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[Saturday Reads] Getting a Social Justice education: Book edition

Inequality isn't just in blatant discrimination, most often its covert, hidden somewhere between a job interview and a pay raise

Iphigene here.

I have always been a little bit off-center. I hang out with people in the fringes. My general love for all things weird, different and unique has made appreciating diverse literature a natural flow. Most issues in the world baffle me. I do not understand why skin color, faith, sexuality and gender require a debate. Doesn’t science teach us that diversity is what keeps a species alive? Isn’t it clear that no two people are the same and there is an infinite number of combinations that create this complex-beautiful creature called a human being?

In my bubble I had no problems.

I was comfortable and sure of my own perspective of the world. I also felt as if all those issues belong to a different continent, far removed from the Philippines. In recent years however the arguments for and against all forms of human rights issues have been ringing in my ears. At some point I stepped completely away from any form of discussion on social justice. It was too in-your-face and angry that it turned me off. I became more and more indifferent about the issues. I stopped following blogs that had some form of activism. It was too noisy and it felt as if there were too many people screaming human rights and social justice who didn’t understand exactly what that meant. The discussions, however, found me: the complex ideologies that made little sense to me. I believed I was coming from a perspective that appreciated diversity and respected the common humanity in people. Recently however the voices that have been speaking out made me think: Why aren’t we moving forward in this area? Why does race, gender, sexuality, religion, and socio-economic status continue to divide us? Why, despite the various movements and revolutions in global history, do we continue to discriminate?

I needed an education.

Where else do I get an education, but in books. There was no real rhyme or reason on how I went about looking for my education. I began with the pocket size books of Chimamanda Ngozi Adiche, namely: We Should All be Feminists and Dear Ijeawele or a Feminist Manifesto in 15 Suggestions. She was an author I was familiar with, and the books were not too intimidating. Then, I kept seeing Rebecca Solnit in bookstagram, so I picked up a copy of Men Explain Things to Me.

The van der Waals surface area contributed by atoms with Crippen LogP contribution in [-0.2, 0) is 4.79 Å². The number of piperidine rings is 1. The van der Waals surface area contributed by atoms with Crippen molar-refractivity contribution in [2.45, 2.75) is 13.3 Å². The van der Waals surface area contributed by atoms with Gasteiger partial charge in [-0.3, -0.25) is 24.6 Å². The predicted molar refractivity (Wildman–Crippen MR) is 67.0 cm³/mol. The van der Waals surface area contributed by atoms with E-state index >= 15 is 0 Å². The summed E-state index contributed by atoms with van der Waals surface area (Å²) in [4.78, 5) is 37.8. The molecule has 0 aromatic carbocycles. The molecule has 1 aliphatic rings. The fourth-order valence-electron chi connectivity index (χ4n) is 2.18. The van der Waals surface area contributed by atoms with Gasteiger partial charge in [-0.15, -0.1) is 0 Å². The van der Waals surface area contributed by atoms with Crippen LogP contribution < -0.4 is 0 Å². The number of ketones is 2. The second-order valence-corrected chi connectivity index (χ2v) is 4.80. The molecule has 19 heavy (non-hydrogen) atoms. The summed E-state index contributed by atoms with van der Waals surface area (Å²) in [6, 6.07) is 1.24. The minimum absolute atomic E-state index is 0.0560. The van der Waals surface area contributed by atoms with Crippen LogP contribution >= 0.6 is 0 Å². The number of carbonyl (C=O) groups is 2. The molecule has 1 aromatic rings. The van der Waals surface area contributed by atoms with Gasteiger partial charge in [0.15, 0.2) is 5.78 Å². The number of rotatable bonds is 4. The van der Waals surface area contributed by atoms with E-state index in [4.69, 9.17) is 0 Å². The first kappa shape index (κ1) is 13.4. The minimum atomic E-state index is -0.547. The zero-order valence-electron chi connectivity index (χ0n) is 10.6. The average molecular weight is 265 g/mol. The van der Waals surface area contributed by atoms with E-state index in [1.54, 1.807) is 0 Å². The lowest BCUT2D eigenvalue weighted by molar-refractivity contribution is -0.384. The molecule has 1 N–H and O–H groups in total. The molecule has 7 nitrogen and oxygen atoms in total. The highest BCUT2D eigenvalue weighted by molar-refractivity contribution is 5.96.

Through Myra’s recommendation I recently finished and reviewed Reading with Patrick by Michelle Kuo. This was eventually followed by my current read– Why I’m No Longer Talking to White People about Race by Renni Eddo-Lodge. After this, I would probably be reading my recent purchase, The Girl who Smiled Beads by Clementine Wamariya.

None of these books are easy to read. While some of them are inspirational, all of them put forth the facts of the world. As painful as some (if not all) of these are to read, it is necessary to look at them as they are. I’ve always believed that we can choose not to be ignorant about the world. Sometimes, the change we need in society happens if we got up from our comfortable seats, reached out for a book and allowed it to open our minds. I am not an activist and less likely to go to the streets and shout for human rights, but I am a teacher. My goal in getting this education is to be informed as a teacher: to expose my students to these issues whether it is in literature class or in their random questions about “What is Feminism?” or when they show me a meme about social justice.

So far, I’ve come to realize that social justice is more than the superficial things we are exposed to. Feminism is beyond not wearing your bra and taking off your make up. Racial equality isn’t just about eating with a person of another race. Standing for social justice is seeing the structures and systems that create these problems. Inequality isn’t just in blatant discrimination. Most often, it is covert, hidden somewhere between a job interview and a pay raise. Acknowledging the presence of these inequalities, and speaking up against these practices is a start.

I still have a long way to go, but I’m starting this journey.

If you are an activist or someone deeply passionate about social justice, please recommend titles. I’m going to try to read as much as I can, the more varied the context of these books, the better. Please leave your recommendations below.

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